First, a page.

Defense Secretary James N. Mattis says “the jury is out” on whether it was a good idea for the Obama administration to open up traditionally male combat jobs to women in 2015.
It’s been three years since former Defense Secretary Ash Carter announced plans to integrate women into infantry, armor and other close-combat jobs, but there still aren’t enough data to judge the policy shift’s effect on combat readiness.
Mr. Mattis, a retired four-star Marine general, made the remark while speaking at the Virginia Military Institute in Lexington on Tuesday.
“This is a policy that I inherited, and so far the cadre is so small, we have no data on it,” Mr. Mattis told a cadet, Stars and Stripes reported Wednesday. “We’re hoping to get data soon. There are a few stalwart young ladies who are charging into this, but they are too few.”
Service Women’s Action Network, a group that advocates for female servicemembers, blasted his assessment.
“His remarks undermine the fearless women who have selflessly volunteered to serve their country in the most dangerous jobs in the military,” the organization said in a statement.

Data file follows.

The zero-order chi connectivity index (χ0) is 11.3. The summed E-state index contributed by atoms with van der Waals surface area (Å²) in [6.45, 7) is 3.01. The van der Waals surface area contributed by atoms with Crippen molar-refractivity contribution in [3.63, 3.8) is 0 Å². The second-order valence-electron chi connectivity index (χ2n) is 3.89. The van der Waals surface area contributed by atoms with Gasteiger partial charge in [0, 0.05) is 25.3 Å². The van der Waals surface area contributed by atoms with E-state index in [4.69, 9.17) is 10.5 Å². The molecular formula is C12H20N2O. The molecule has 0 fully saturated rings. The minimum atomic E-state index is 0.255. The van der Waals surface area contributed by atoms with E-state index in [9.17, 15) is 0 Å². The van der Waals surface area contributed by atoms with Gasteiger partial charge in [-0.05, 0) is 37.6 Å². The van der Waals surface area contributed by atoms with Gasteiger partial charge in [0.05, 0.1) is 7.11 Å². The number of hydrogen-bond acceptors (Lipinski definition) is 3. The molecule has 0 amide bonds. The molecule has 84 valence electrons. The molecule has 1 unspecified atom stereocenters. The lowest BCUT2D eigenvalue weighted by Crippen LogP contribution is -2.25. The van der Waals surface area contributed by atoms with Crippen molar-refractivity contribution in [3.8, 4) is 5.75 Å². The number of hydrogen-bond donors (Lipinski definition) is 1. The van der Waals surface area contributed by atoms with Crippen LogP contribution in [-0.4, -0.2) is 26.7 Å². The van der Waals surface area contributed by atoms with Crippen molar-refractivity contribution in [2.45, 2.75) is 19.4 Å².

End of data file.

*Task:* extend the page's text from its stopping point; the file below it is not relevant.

Stars and Stripes noted that the Army has 51 female infantry officers and 253 enlisted women serving in the active-duty infantry.
A spokesman for the U.S. Marine Corps confirmed one female infantry officer and 26 enlisted women serving in infantry roles.
“It’s a very, very tough issue because it goes from some people’s perspective of what kind of society do we want, you know?” Mr. Mattis added. “In the event of trouble, you’re sleeping at night in your family home and you’re the dad, mom, whatever. And you hear glass break downstairs, who grabs a baseball bat and gets between the kids’ door and whoever broke in, and who reaches for the phone to call 911?”